Three NFL teams claim they want to come to Los Angeles, the nation's second-biggest market. Their current home cities either did not agree to build a taxpayer-funded stadium or are dragging their feet in doing so.
Now each of the possibly L.A.-bound teams used to play in L.A., before they left for greener pastures -- aka more taxpayer money than L.A. offered. The two competing L.A. stadiums, where a team or two might or might not be playing, supposedly are being built (or will be built) without tax dollars: one in L.A.-adjacent Inglewood, the other in nearby Carson.
The teams are:
The Oakland Raiders, who actually left their birth city of Oakland, played in L.A. for a few seasons and then returned to Oakland when those taxpayers ponied up. Raiders' owner Mark Davis says he prefers to stay in Oakland, even as he confabs with the San Diego Chargers (more about them later) on a deal to share a new stadium to be built in Carson. Davis says the Raiders have $500 million to put into a new Oakland stadium -- $300 million from the team and another $200 million from an NFL loan program -- but insists that Oakland needs to put in $400 million or so to get a $900 million stadium built.
The St. Louis Rams, who used to play in Los Angeles for decades before the "Show Me State" taxpayers and politicians lured them to Missouri with a new stadium and amenities for which they'll still be paying if and when the Rams move. Like the Raiders, St. Louis now demands a new stadium for them to stay. St. Louis recently offered to pony up $150 million for a new stadium. That offer requires the NFL to put $300 million into the pot -- and the NFL will only commit to $200 million.
The San Diego Chargers used to play in L.A. when the team began as the Los Angeles Chargers in the old American Football League that eventually merged with the NFL. To remain in San Diego, the Chargers also want a new stadium, but the city is mired down in environmental impact studies, challenges for funding and finagling tax revenues. The team already nixed an offer by the city for a downtown location, in part because the hotel industry didn't "offer" the Chargers anything to support that deal.
Why taxpayers give the already massively rich owners their tax money -- only to be jilted if they don't do it again in 20 or 30 years -- is worthy of a taxpayer-funded study. They shower tax subsidies and other public concessions on multibillionaire owners who pay multimillionaire players, all of which the decidedly non-wealthy fans end up paying. Nearly every stadium -- via taxpayer money -- gives owners grants, tax forgiveness, tax abatements, parking and refreshment concessions, sweetheart deals, free or below-market rent or some combination of all of the above.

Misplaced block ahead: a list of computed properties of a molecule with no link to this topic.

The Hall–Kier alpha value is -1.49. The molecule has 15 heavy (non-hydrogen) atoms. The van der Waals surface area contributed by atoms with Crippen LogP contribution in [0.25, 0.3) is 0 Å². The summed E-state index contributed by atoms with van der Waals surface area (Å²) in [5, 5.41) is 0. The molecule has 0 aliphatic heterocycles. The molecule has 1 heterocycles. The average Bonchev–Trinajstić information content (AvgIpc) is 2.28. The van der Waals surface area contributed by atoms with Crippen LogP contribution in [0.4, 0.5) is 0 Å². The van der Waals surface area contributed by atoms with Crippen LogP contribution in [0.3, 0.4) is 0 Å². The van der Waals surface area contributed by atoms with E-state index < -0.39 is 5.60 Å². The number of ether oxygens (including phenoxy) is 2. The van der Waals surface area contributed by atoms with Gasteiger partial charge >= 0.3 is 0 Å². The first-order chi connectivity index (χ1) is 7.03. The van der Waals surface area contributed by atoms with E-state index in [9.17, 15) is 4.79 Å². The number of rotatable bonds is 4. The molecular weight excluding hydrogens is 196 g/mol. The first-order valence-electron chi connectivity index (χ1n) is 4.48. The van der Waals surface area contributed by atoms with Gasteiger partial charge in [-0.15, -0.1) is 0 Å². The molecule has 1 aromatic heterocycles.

Later, when owners demand that taxpayers pony up a spiffy new $600 million stadium with a retractable sunroof and luxury boxes, they truck down to city council and say, "Ante up, or I call the movers!" There's always another Suckersville, with an ego-driven but economically illiterate mayor willing to open the vault and yell, "Come on down!"
Politicians tell their constituents that taxpayer-financed stadiums and arenas generate jobs and attract revenue. But Charles C. Euchner, author of "Playing the Field," a book about cities' bidding wars for sports teams, points out, "Money spent on stadiums is money not available for other infrastructure projects, and most U.S. cities are in a state of crisis regarding the condition of roads, water and sewer mains, bridges and tunnels and subways."
Tax subsidies and tax breaks guarantee profits for team owners. And if, despite this generous cushion, owners go bust (or say they do), cities line up to enrich them at taxpayer expense, only to get stiffed when another town blows them kisses.
When other businesses face revenues that are "not sufficient to the economics," they downsize, cut costs or shut down money-losing operations. But when it comes to sports franchises, let's call this what it is -- massive, inexcusable corporate welfare, a shakedown that massively rips off taxpayers.
The movie "Concussion" depicts an NFL supposedly concealing evidence of the long-term brain damage from the head trauma experienced by players. Where's the film on the pocketbook trauma experienced by the taxpayers misled about the alleged, but non-existent, financial benefits of taxpayer-built stadiums? To the owners, it's a business. To the players, it's a job. It's only to the fans that it's a loyalty-driven passion.
So, fans, bend over and cough.